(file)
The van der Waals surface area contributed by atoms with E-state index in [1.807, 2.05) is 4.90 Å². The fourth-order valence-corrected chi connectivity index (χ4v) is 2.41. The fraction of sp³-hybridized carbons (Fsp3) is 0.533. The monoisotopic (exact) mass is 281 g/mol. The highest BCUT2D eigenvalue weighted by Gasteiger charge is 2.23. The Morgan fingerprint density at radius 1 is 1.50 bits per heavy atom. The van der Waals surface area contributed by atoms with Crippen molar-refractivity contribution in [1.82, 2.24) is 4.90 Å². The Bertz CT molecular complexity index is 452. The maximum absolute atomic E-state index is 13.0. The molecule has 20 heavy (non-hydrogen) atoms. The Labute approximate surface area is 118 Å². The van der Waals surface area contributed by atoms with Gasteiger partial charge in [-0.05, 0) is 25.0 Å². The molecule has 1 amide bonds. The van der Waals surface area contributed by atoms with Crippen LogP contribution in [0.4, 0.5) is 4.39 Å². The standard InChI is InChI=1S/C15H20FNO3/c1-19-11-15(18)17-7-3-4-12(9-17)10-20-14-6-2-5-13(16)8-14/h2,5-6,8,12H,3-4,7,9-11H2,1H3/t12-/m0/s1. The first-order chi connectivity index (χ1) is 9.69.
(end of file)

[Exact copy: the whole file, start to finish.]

The van der Waals surface area contributed by atoms with E-state index in [1.807, 2.05) is 4.90 Å². The fourth-order valence-corrected chi connectivity index (χ4v) is 2.41. The fraction of sp³-hybridized carbons (Fsp3) is 0.533. The monoisotopic (exact) mass is 281 g/mol. The highest BCUT2D eigenvalue weighted by Gasteiger charge is 2.23. The Morgan fingerprint density at radius 1 is 1.50 bits per heavy atom. The van der Waals surface area contributed by atoms with Crippen molar-refractivity contribution in [1.82, 2.24) is 4.90 Å². The Bertz CT molecular complexity index is 452. The maximum absolute atomic E-state index is 13.0. The molecule has 20 heavy (non-hydrogen) atoms. The Labute approximate surface area is 118 Å². The van der Waals surface area contributed by atoms with Gasteiger partial charge in [-0.05, 0) is 25.0 Å². The molecule has 1 amide bonds. The van der Waals surface area contributed by atoms with Crippen LogP contribution in [0.4, 0.5) is 4.39 Å². The standard InChI is InChI=1S/C15H20FNO3/c1-19-11-15(18)17-7-3-4-12(9-17)10-20-14-6-2-5-13(16)8-14/h2,5-6,8,12H,3-4,7,9-11H2,1H3/t12-/m0/s1. The first-order chi connectivity index (χ1) is 9.69.